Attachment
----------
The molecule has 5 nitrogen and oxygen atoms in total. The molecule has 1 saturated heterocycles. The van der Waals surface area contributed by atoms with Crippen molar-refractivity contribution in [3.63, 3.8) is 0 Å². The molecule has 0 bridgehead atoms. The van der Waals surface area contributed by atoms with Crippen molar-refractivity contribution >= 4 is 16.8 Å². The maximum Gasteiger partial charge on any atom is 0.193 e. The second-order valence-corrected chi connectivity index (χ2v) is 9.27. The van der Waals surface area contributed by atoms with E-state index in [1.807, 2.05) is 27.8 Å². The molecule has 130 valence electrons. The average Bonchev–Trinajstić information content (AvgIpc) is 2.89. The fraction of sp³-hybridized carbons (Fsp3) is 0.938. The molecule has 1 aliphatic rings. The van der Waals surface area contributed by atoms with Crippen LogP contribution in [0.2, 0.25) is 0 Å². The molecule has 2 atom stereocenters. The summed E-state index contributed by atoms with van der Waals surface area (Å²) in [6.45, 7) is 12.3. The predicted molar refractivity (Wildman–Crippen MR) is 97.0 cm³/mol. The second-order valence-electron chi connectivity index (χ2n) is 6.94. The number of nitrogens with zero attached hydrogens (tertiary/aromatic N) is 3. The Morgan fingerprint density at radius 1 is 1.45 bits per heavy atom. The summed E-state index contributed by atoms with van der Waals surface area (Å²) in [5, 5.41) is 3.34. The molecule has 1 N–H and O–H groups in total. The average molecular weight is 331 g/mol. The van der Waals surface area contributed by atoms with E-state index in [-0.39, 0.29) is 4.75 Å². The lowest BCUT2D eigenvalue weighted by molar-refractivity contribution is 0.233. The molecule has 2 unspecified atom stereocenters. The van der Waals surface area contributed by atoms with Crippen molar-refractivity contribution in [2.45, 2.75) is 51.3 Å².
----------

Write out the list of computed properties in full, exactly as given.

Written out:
The molecule has 5 nitrogen and oxygen atoms in total. The molecule has 1 saturated heterocycles. The van der Waals surface area contributed by atoms with Crippen molar-refractivity contribution in [3.63, 3.8) is 0 Å². The molecule has 0 bridgehead atoms. The van der Waals surface area contributed by atoms with Crippen molar-refractivity contribution >= 4 is 16.8 Å². The maximum Gasteiger partial charge on any atom is 0.193 e. The second-order valence-corrected chi connectivity index (χ2v) is 9.27. The van der Waals surface area contributed by atoms with E-state index in [1.807, 2.05) is 27.8 Å². The molecule has 130 valence electrons. The average Bonchev–Trinajstić information content (AvgIpc) is 2.89. The fraction of sp³-hybridized carbons (Fsp3) is 0.938. The molecule has 1 aliphatic rings. The van der Waals surface area contributed by atoms with Crippen LogP contribution in [0.2, 0.25) is 0 Å². The molecule has 2 atom stereocenters. The summed E-state index contributed by atoms with van der Waals surface area (Å²) in [6.45, 7) is 12.3. The predicted molar refractivity (Wildman–Crippen MR) is 97.0 cm³/mol. The second-order valence-electron chi connectivity index (χ2n) is 6.94. The number of nitrogens with zero attached hydrogens (tertiary/aromatic N) is 3. The Morgan fingerprint density at radius 1 is 1.45 bits per heavy atom. The summed E-state index contributed by atoms with van der Waals surface area (Å²) in [5, 5.41) is 3.34. The molecule has 1 N–H and O–H groups in total. The average molecular weight is 331 g/mol. The van der Waals surface area contributed by atoms with E-state index in [-0.39, 0.29) is 4.75 Å². The lowest BCUT2D eigenvalue weighted by molar-refractivity contribution is 0.233. The molecule has 2 unspecified atom stereocenters. The van der Waals surface area contributed by atoms with Crippen molar-refractivity contribution in [2.45, 2.75) is 51.3 Å².